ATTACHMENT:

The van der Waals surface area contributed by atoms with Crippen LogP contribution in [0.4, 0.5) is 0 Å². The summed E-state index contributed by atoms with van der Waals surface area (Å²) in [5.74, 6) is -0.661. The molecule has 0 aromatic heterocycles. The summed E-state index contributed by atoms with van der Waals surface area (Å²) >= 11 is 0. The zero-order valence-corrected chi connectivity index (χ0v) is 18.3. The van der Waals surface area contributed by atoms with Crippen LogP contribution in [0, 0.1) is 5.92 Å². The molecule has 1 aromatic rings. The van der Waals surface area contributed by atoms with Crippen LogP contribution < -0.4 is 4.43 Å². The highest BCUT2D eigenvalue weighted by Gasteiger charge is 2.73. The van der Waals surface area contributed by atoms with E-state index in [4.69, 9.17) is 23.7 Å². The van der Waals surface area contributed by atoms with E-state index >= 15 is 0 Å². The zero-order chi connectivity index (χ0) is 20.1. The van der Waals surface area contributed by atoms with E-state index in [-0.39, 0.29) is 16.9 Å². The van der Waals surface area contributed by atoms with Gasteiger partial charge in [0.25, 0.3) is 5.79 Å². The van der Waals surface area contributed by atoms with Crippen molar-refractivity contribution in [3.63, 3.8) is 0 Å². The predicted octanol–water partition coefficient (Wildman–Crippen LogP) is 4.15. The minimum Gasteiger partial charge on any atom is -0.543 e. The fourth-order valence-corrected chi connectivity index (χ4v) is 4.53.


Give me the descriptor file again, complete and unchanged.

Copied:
The van der Waals surface area contributed by atoms with Crippen LogP contribution in [0.4, 0.5) is 0 Å². The summed E-state index contributed by atoms with van der Waals surface area (Å²) in [5.74, 6) is -0.661. The molecule has 0 aromatic heterocycles. The summed E-state index contributed by atoms with van der Waals surface area (Å²) >= 11 is 0. The zero-order valence-corrected chi connectivity index (χ0v) is 18.3. The van der Waals surface area contributed by atoms with Crippen LogP contribution in [0, 0.1) is 5.92 Å². The molecule has 1 aromatic rings. The van der Waals surface area contributed by atoms with Crippen LogP contribution < -0.4 is 4.43 Å². The highest BCUT2D eigenvalue weighted by Gasteiger charge is 2.73. The van der Waals surface area contributed by atoms with E-state index in [4.69, 9.17) is 23.7 Å². The van der Waals surface area contributed by atoms with E-state index >= 15 is 0 Å². The zero-order chi connectivity index (χ0) is 20.1. The van der Waals surface area contributed by atoms with E-state index in [-0.39, 0.29) is 16.9 Å². The van der Waals surface area contributed by atoms with Gasteiger partial charge in [0.25, 0.3) is 5.79 Å². The van der Waals surface area contributed by atoms with Crippen molar-refractivity contribution in [3.63, 3.8) is 0 Å². The predicted octanol–water partition coefficient (Wildman–Crippen LogP) is 4.15. The minimum Gasteiger partial charge on any atom is -0.543 e. The fourth-order valence-corrected chi connectivity index (χ4v) is 4.53.